Judge denies Rausenberg motion to suppress evidence obtained in interview, classroom


A Delaware County Common Pleas Court judge ruled Thursday that evidence obtained from the classroom of a former Arrowhead Elementary School teacher accused of inappropriately touching students was obtained legally.

Judge David Gormley denied a motion to suppress evidence in the case of former Olentangy Local Schools teacher Matthew Rausenberg.

Gormley filed a judgment entry Thursday morning, denying motions filed by Rausenberg’s former attorney, asking that the judge suppress the evidence. The motions allege that cellphones taken from Rausenberg’s classroom were taken without cause and that police failed to read Rausenberg, 40, of Columbus, his Miranda rights before interrogating him for two hours in March.

The motions were argued by Rausenberg’s current attorney, Thomas Waldeck, and Delaware County Prosecutor Carol O’Brien at a hearing on Monday.

Detective Jason Campbell, a special investigator at the Delaware County Sheriff’s Office, was present to testify about the execution of the search warrants and the interview conducted by authorities at Arrowhead Elementary on March 16.

Campbell said he, along with other investigators, went to Rausenberg’s classroom on March 16 at about 4 p.m. after all students had left and asked Rausenberg if it was OK if they took his electronics, after showing him the warrant. Campbell said Rausenberg consented to the search and provided investigators the necessary passwords to access the devices.

Campbell said he and another detective interviewed Rausenberg for about two hours before placing him under arrest. Campbell and prosecutors said that during the two-hour interview, Rausenberg was free to leave at any time and it was not an interrogation. Campbell said Rausenberg made several incriminatory statements during the interview and led investigators to believe he would harm himself.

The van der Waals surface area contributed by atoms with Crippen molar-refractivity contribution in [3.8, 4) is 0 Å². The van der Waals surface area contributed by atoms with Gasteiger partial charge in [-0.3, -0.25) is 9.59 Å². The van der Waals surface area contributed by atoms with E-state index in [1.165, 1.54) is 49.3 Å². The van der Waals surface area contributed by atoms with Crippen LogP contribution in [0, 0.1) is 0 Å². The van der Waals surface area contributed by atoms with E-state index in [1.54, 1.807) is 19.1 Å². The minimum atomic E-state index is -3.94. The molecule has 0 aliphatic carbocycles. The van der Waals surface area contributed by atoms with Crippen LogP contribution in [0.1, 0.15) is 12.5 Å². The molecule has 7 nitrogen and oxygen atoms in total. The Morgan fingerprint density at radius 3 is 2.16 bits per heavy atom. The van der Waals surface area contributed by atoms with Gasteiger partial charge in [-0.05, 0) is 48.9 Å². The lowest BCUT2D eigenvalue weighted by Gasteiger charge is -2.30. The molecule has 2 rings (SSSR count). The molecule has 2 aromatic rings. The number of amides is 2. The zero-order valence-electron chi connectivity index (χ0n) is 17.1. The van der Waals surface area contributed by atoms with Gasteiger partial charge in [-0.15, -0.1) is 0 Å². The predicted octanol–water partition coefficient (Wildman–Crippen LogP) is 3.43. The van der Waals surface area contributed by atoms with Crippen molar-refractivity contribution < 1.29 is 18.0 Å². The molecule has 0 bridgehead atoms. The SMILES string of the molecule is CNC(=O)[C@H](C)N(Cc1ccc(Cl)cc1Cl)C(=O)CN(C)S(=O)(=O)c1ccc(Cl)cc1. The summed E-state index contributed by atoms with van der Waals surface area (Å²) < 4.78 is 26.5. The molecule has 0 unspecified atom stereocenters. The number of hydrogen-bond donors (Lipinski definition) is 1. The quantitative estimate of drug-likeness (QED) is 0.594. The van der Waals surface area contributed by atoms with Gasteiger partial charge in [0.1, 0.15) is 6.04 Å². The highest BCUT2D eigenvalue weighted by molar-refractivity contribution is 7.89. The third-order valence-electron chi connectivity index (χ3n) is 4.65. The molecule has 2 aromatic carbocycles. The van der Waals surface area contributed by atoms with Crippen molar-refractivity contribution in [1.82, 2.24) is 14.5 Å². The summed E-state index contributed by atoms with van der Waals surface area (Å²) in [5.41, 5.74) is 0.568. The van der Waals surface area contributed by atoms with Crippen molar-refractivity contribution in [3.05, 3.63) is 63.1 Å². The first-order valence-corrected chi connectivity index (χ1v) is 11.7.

At that point, he was placed under arrest, Campbell said.

“[Rausenberg] argues that Detective Campbell and the other law enforcement officers improperly subjected him to custodial interrogation without first advising him of his [Miranda rights],” Gormley said in his judgment entry on the motions to suppress.

Gormley said Rausenberg must have been in custody or “otherwise deprived of his freedom of action in any significant way” for a Miranda rights violation to have occurred. However, reviewing the evidence of the interview, Gormley said Rausenberg’s ability to leave the interview was never impeded by officers.

Gormley said the officers were wearing business attire, not uniforms, and never displayed weapons or handcuffs to Rausenberg. Furthermore, Gormley said officers provided him water, did not raise their voices and did not threaten him or employ any coercive interviewing techniques.

Gormley added that Rausenberg never voiced any hesitancy about speaking to officers and never asked for the interview to stop or to speak with a lawyer.

Gormley also ruled that, while the search warrant did not specifically mention cellphones, it does mention computers and other digital storage devices. Gormley said smart phones are essentially minicomputers and capable of storing large amounts of data.

Campbell said he specifically asked Rausenberg for the passwords for his phones and computer, and Rausenberg willingly gave them. Gormley said that constitutes consent.

Rausenberg is charged with a total of 34 charges of gross sexual imposition involving former students, five charges of kidnapping, and three charges of pandering sexually oriented material. He is scheduled for a jury trial on Jan. 19.

O’Brien, who has said she will personally prosecute the case, has said Rausenberg faces life in prison if he is convicted of all charges.

Rausenberg was still being held in the Delaware County Jail Thursday afternoon.


By Glenn Battishill

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Glenn Battishill can be reached at 740-413-0903 or on Twitter @BattishillDG.

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